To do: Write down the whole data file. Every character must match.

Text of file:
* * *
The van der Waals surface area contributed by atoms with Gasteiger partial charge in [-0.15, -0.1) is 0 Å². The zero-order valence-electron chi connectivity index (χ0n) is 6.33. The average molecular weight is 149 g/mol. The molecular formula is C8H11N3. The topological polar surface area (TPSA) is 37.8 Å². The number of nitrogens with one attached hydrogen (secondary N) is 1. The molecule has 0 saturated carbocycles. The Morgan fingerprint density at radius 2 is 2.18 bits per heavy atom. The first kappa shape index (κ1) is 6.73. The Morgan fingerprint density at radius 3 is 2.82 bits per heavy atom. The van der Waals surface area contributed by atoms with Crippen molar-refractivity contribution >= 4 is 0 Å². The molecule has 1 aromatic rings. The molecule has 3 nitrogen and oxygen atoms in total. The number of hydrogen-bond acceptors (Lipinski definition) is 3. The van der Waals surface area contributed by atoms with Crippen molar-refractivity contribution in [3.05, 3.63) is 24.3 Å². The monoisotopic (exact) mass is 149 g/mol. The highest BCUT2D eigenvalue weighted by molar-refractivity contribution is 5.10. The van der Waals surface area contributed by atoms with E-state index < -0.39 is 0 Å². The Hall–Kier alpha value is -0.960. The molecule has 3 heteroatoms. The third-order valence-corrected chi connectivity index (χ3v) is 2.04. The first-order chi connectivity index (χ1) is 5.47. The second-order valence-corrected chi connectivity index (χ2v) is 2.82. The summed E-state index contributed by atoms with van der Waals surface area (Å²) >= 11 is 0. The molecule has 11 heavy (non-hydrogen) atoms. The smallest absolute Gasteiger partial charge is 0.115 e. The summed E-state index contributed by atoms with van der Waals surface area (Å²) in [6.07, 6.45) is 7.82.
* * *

The van der Waals surface area contributed by atoms with Gasteiger partial charge in [-0.15, -0.1) is 0 Å². The zero-order valence-electron chi connectivity index (χ0n) is 6.33. The average molecular weight is 149 g/mol. The molecular formula is C8H11N3. The topological polar surface area (TPSA) is 37.8 Å². The number of nitrogens with one attached hydrogen (secondary N) is 1. The molecule has 0 saturated carbocycles. The Morgan fingerprint density at radius 2 is 2.18 bits per heavy atom. The first kappa shape index (κ1) is 6.73. The Morgan fingerprint density at radius 3 is 2.82 bits per heavy atom. The van der Waals surface area contributed by atoms with Crippen molar-refractivity contribution >= 4 is 0 Å². The molecule has 1 aromatic rings. The molecule has 3 nitrogen and oxygen atoms in total. The number of hydrogen-bond acceptors (Lipinski definition) is 3. The van der Waals surface area contributed by atoms with Crippen molar-refractivity contribution in [3.05, 3.63) is 24.3 Å². The monoisotopic (exact) mass is 149 g/mol. The highest BCUT2D eigenvalue weighted by molar-refractivity contribution is 5.10. The van der Waals surface area contributed by atoms with E-state index < -0.39 is 0 Å². The Hall–Kier alpha value is -0.960. The molecule has 3 heteroatoms. The third-order valence-corrected chi connectivity index (χ3v) is 2.04. The first-order chi connectivity index (χ1) is 5.47. The second-order valence-corrected chi connectivity index (χ2v) is 2.82. The summed E-state index contributed by atoms with van der Waals surface area (Å²) >= 11 is 0. The molecule has 11 heavy (non-hydrogen) atoms. The smallest absolute Gasteiger partial charge is 0.115 e. The summed E-state index contributed by atoms with van der Waals surface area (Å²) in [6.07, 6.45) is 7.82.